There has been a lot of buzz about coconut oil recently. For years, coconut oil was shunned as an unhealthy fat because of its high saturated fat content. But now many people are cooking nearly exclusively with coconut and olive oils. Coconut oil does contain saturated fats, but the difference between coconut oil and other oils is the length of its dominant fats. Most oils contain long chain fatty acids, while the ones in coconut oil are known as medium chain, hence the term medium chain triglycerides (MCTs).
The shorter size of the fats in coconut oil does have several implications for our health. Coconut oil can be absorbed easier by the digestive tract, making it beneficial for many people with poor absorption of fats. These medium chain fats are also rapidly burned for energy in the body. This has made MCTs a preferred calorie source for some athletes, and several studies have shown that they can enhance athletic performance. Others are interested in coconut oil for its weight loss claims. These claims may be substantiated by the fact that these oils tend to be burned for energy and are less likely to be stored as fat. Coconut oil may also mildly curb the appetite.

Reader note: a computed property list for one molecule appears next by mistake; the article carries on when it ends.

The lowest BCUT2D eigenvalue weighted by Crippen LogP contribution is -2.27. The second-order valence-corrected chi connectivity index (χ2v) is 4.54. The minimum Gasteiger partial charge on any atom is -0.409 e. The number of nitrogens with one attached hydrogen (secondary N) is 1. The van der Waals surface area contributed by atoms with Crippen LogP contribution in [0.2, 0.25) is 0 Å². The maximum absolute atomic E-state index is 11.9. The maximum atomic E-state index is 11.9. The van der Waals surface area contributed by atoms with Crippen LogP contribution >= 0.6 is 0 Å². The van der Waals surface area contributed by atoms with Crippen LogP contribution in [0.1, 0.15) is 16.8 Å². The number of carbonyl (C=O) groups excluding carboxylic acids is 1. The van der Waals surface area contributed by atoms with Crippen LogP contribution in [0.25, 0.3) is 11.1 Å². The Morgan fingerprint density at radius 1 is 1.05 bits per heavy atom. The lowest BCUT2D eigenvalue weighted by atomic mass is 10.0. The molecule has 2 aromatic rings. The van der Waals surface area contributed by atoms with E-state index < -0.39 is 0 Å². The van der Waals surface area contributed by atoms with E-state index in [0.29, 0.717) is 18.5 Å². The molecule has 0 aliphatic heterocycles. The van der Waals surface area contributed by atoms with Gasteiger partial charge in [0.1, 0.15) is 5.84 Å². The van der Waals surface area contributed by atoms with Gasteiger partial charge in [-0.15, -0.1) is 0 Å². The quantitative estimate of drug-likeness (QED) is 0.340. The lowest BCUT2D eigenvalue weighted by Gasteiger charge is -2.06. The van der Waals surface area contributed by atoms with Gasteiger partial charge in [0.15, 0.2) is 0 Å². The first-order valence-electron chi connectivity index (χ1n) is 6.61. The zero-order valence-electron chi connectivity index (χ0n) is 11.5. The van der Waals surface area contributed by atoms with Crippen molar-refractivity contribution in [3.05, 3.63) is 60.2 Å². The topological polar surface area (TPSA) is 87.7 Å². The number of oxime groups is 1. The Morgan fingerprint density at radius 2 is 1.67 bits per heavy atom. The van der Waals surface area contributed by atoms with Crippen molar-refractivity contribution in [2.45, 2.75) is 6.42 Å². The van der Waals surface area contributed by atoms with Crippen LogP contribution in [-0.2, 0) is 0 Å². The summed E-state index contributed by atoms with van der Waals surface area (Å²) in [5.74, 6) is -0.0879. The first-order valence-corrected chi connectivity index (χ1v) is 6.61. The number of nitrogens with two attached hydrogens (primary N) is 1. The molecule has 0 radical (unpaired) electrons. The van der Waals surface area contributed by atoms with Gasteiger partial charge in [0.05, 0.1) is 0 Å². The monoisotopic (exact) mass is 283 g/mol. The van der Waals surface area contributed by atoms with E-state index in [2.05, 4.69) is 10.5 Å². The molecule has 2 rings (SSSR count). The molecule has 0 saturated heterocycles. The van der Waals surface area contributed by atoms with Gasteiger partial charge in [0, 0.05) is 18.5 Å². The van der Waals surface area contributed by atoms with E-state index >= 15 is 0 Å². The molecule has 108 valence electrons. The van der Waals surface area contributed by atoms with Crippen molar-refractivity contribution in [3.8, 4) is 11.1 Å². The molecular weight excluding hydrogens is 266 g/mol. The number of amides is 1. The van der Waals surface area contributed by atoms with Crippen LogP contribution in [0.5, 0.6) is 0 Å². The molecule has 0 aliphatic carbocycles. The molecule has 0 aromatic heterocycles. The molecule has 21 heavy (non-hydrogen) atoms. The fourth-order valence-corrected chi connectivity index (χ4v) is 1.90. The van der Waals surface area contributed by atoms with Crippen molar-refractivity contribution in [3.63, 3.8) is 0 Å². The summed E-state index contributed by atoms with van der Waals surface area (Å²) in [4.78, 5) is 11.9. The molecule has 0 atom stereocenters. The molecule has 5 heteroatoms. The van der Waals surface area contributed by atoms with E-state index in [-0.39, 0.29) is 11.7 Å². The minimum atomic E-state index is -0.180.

There are other health benefits of coconut oil that are worth mentioning. Coconut oil is rich in particular fatty acid known as lauric acid that can be converted to monolaurin in the body. Monolaurin seems to have antiviral benefits and may help fight other organisms too. Coconut oil also contains some caprylic acid, which has a reputation as a yeast fighter. Finally, there is a lot of anecdotal evidence that coconut oil can be useful for brain function.
I find coconut oil to be pleasant tasting, but if it isn’t the flavor for you, another option is MCT oil. These are neutral tasting products that are liquid at room temperature and can be easy to incorporate into smoothies.